Or take the owner of 40% of the company who gets into a fight with the majority owner and is fired. Without a binding written employment agreement, his minority interest is worth next to nothing since there is no California requirement to pay out dividends or even sell the company thus most small companies take out the value in salary and bonuses…and with no employment, there will be no salary for the minority owner. The ownership becomes valueless and that could have been avoided by a simple employment agreement executed at the beginning.

And it goes on and on. A dozen properly executed safeguards both protect the owners and avoid future disputes and power plays. But often, those are never executed until it is too late.

And it’s not just excitement and preoccupation with the new business that stops the new owners from creating the right protection. As so often, Jeb put it well during a sailing evening we were having.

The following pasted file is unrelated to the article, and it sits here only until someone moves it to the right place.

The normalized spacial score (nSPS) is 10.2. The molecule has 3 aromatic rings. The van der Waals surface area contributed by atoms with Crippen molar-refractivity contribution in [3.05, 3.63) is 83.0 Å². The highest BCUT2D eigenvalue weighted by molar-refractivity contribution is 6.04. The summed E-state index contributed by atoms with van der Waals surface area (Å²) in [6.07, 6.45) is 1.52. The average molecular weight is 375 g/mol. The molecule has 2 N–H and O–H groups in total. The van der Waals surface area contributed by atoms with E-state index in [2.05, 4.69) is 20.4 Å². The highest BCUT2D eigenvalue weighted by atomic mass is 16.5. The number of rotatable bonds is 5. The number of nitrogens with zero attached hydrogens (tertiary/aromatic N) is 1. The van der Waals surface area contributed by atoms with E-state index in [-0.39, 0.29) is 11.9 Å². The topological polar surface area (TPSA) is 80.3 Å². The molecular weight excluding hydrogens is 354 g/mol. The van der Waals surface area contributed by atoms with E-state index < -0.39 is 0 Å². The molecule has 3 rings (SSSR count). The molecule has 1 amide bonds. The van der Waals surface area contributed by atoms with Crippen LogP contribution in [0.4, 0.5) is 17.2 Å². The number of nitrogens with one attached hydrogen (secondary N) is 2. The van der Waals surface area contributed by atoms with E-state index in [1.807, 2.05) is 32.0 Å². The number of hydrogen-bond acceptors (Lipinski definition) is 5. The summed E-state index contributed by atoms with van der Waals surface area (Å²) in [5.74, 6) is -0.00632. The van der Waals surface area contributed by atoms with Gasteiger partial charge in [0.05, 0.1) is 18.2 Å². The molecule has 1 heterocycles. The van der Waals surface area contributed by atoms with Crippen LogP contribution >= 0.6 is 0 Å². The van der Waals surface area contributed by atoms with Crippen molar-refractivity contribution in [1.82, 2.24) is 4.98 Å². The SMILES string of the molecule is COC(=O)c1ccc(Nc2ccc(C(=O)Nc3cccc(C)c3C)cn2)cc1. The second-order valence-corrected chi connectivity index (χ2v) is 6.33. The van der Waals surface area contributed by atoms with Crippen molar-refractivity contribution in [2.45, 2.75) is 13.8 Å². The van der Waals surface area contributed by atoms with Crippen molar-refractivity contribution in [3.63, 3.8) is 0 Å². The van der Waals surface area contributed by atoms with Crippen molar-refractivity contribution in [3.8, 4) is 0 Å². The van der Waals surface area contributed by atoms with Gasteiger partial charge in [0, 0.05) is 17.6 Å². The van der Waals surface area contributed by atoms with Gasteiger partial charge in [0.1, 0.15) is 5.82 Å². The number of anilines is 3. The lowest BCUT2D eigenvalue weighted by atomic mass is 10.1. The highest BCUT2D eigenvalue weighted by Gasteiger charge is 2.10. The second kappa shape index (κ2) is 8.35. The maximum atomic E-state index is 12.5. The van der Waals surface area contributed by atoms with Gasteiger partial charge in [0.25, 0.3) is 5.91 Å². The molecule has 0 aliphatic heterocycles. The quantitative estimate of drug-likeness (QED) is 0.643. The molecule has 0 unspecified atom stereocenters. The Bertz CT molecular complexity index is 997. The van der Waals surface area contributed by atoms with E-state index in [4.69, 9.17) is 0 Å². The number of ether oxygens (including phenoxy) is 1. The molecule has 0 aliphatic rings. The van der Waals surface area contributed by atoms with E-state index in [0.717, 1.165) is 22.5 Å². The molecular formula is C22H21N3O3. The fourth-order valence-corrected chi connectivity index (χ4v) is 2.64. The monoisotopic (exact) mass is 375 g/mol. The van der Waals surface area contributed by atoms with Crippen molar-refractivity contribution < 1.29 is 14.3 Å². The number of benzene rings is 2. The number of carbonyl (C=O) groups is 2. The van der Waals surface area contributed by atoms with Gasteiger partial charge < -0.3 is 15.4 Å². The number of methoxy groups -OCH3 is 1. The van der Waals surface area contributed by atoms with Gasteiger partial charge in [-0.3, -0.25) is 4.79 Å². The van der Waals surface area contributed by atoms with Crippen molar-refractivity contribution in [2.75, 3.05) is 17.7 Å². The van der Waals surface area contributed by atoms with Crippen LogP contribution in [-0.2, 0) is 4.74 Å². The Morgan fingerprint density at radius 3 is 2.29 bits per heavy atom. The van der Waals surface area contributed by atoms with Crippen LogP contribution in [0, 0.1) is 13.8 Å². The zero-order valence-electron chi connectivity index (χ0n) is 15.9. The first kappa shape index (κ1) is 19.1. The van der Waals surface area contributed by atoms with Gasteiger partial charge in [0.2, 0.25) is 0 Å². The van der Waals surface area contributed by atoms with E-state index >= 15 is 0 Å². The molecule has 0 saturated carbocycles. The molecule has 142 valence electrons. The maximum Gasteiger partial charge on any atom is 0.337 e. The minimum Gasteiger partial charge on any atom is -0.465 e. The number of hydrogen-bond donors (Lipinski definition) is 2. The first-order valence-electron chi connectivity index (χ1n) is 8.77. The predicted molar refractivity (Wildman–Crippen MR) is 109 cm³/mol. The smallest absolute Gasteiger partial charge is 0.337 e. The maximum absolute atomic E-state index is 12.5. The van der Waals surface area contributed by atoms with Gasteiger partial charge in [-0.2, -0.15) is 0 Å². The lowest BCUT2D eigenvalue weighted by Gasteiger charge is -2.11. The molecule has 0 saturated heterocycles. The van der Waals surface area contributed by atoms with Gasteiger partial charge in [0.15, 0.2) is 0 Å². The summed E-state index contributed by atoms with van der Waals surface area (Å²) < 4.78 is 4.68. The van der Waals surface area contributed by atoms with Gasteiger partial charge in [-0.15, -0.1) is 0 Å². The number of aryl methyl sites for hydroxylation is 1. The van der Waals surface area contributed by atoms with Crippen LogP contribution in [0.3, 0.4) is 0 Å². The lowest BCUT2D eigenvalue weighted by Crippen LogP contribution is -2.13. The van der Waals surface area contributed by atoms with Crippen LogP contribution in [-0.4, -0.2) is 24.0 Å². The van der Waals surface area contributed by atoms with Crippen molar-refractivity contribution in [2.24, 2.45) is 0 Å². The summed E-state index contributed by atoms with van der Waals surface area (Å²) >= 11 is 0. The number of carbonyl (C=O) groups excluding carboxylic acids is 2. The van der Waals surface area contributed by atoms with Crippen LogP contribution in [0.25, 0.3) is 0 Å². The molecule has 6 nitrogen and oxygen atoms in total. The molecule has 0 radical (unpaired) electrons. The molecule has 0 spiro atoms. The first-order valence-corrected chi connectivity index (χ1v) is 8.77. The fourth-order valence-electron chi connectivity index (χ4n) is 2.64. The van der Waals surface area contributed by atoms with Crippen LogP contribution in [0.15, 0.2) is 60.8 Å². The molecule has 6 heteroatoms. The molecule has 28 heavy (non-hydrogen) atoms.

It was cold and foggy but the wind was blowing so we were both happy, he at the wheel, me huddled under the dodger. I was complaining again about a friend and client who had not executed employment agreements with key employees at the startup phase and thus was going to have a hard time protecting confidential information.

“Power and money,” laughed Jeb, “always power and money.”

“Explain that.”

“You explained it to me years ago. You buy power in this country. Either by paying attorneys to fight or paying attorneys to draft documents…that’s power. But power costs money. And money is in short supply when starting up. So, you allocate. You buy the marketing plan or the key employee…but you short change the power you buy…you don’t buy the contracts.”

“I get that. But in the long run…”

“Yeah, in the long run all that money spent on the business is worth nothing if you didn’t buy the power to keep the business.” He laughed some more and we tacked towards the Gate.

“Besides,” he said over his shoulder as he went forward to reef, “You’re always friends at the beginning. Why do you need protection with friends…?”

I could hear him chuckling at the mast.